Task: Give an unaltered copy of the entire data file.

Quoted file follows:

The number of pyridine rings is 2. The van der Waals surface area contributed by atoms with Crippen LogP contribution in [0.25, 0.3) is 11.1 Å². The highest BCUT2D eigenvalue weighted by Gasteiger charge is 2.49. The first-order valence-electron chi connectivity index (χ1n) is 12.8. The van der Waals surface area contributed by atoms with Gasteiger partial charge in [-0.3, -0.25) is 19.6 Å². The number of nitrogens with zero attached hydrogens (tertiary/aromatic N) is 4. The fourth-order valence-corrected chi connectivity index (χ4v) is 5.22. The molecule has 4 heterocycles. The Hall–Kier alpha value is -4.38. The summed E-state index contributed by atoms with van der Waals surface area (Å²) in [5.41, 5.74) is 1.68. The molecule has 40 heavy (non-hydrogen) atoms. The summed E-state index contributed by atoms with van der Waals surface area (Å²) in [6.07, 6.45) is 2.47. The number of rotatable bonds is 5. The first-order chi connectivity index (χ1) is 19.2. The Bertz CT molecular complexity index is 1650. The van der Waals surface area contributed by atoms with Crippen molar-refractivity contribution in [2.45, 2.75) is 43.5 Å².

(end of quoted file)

The number of pyridine rings is 2. The van der Waals surface area contributed by atoms with Crippen LogP contribution in [0.25, 0.3) is 11.1 Å². The highest BCUT2D eigenvalue weighted by Gasteiger charge is 2.49. The first-order valence-electron chi connectivity index (χ1n) is 12.8. The van der Waals surface area contributed by atoms with Gasteiger partial charge in [-0.3, -0.25) is 19.6 Å². The number of nitrogens with zero attached hydrogens (tertiary/aromatic N) is 4. The fourth-order valence-corrected chi connectivity index (χ4v) is 5.22. The molecule has 4 heterocycles. The Hall–Kier alpha value is -4.38. The summed E-state index contributed by atoms with van der Waals surface area (Å²) in [5.41, 5.74) is 1.68. The molecule has 40 heavy (non-hydrogen) atoms. The summed E-state index contributed by atoms with van der Waals surface area (Å²) in [6.07, 6.45) is 2.47. The number of rotatable bonds is 5. The first-order chi connectivity index (χ1) is 19.2. The Bertz CT molecular complexity index is 1650. The van der Waals surface area contributed by atoms with Crippen molar-refractivity contribution in [2.45, 2.75) is 43.5 Å².